In regard to ICs, an environmental covenant for the Kootenai Development Company's property within OU2 was recorded with the Lincoln County Clerk and Recorder on July 28, 2014. The environmental covenant provides the following Use Restrictions: (1) No excavation, construction, or disturbing soil on the property without written approval from EPA and Montana DEQ, (2) Prior to disturbance activities, a written plan must be approved by EPA and Montana DEQ that describes the health and safety of workers and restoring the integrity of the cover material, and (3) Restrictions on uses or activities that would disturb/interfere or have the potential to disturb/interfere with the protectiveness of the remedy and remedial components.
The remedies at the entire Site, including OU2 require ongoing five-year reviews in accordance with CERCLA Section 121(c) and Section 300.430(f)(4)(ii) of the NCP.
In the statutory 2015 five-year review dated June 22, 2015 conducted for OU1 and OU2 for the Site, the OU2 remedy was determined to be protective since all required institutional controls were in place including an environmental covenant on the Kootenai Development Company's property. There were no issues or recommendations for OU2.
Pursuant to CERCLA section 121(c) and the NCP, EPA will conduct the next five-year review by June 22, 2020 to ensure the continued protectiveness of remedial actions where hazardous substances, pollutants, or contaminants remain at the Site above levels that allow for unlimited use and unrestricted exposure.
Public participation activities have been satisfied as required in CERCLA Section 113(k), 42 U.S.C. 9613(k) and CERCLA Section 117, 42 U.S.C. 9617. During the development and implementation of the remedy for this operable unit, comment periods were offered for the proposed plan, the five-year review, and other public meetings. The documents that the EPA relied on for the partial deletion of OU2 from the Libby Asbestos Superfund Site are in the docket and are available to the public in the information repositories. A notice of availability of the Notice of Intent for Partial Deletion has been published in the Western News, the Kootenai Valley Record, and the Montanian to satisfy public participation procedures required by 40 CFR 300.425 (e) (4).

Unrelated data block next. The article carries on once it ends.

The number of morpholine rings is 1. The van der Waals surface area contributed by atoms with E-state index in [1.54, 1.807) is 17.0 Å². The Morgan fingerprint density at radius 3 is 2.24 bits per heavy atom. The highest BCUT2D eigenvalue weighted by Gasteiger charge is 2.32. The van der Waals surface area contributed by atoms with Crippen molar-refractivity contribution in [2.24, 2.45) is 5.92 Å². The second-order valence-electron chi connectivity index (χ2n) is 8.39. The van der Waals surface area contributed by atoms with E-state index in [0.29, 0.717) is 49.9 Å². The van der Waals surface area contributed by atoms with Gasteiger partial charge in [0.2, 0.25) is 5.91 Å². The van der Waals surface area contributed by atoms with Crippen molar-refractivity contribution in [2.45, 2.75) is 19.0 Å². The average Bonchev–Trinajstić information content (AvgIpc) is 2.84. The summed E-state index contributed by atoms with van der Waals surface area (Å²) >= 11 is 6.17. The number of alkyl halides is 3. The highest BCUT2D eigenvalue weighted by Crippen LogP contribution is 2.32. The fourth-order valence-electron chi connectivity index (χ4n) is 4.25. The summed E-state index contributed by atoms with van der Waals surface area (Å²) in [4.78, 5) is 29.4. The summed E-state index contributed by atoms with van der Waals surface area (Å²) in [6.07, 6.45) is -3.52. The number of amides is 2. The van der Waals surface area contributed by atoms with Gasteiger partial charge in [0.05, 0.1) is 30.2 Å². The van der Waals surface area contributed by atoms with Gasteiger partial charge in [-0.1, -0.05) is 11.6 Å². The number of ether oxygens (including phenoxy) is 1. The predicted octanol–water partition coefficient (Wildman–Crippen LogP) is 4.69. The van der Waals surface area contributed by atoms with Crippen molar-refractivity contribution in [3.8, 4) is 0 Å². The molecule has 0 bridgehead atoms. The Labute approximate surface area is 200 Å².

The State, the Lincoln County Commissioners, and the City of Libby are supportive of the partial deletion of OU2. The State signed a letter of concurrence on September 13, 2018.
Determination That the Site Meets the Criteria for Deletion
EPA has consulted with the State, Lincoln County Commissioners, and the City of Libby on the proposed partial deletion of OU2 of the Libby Asbestos Site from the NPL prior to developing this Notice of Partial Deletion. Through the five-year review, EPA has also determined that the response actions taken are protective of public health or the environment and, therefore, taking of additional remedial measures is not appropriate.
The implemented remedies achieve the degree of cleanup or protection specified in the 2010 OU2 ROD.
All selected removal and remedial action objectives and associated cleanup goals for OU2 are consistent with agency policy and guidance. This partial deletion meets the completion requirements as specified in OSWER Directive 9320.2-22, Close Out Procedures for National Priority List Sites. All response activities at OU2 of the Site are complete and the Operable Unit poses no unacceptable risk to human health or the environment. Therefore, EPA and Montana DEQ have determined that no further response is necessary at OU2 of the Site.
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- Environmental protection
- Air pollution control
- Hazardous waste
- Hazardous substances
- Intergovernmental relations
- Reporting and recordkeeping requirements
- Water pollution control
- Water supply
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Dated: December 20, 2018.
Douglas H. Benevento,
Regional Administrator, Region 8.
[FR Doc. 2019-01319 Filed 2-5-19; 8:45 am]
BILLING CODE 6560-50-P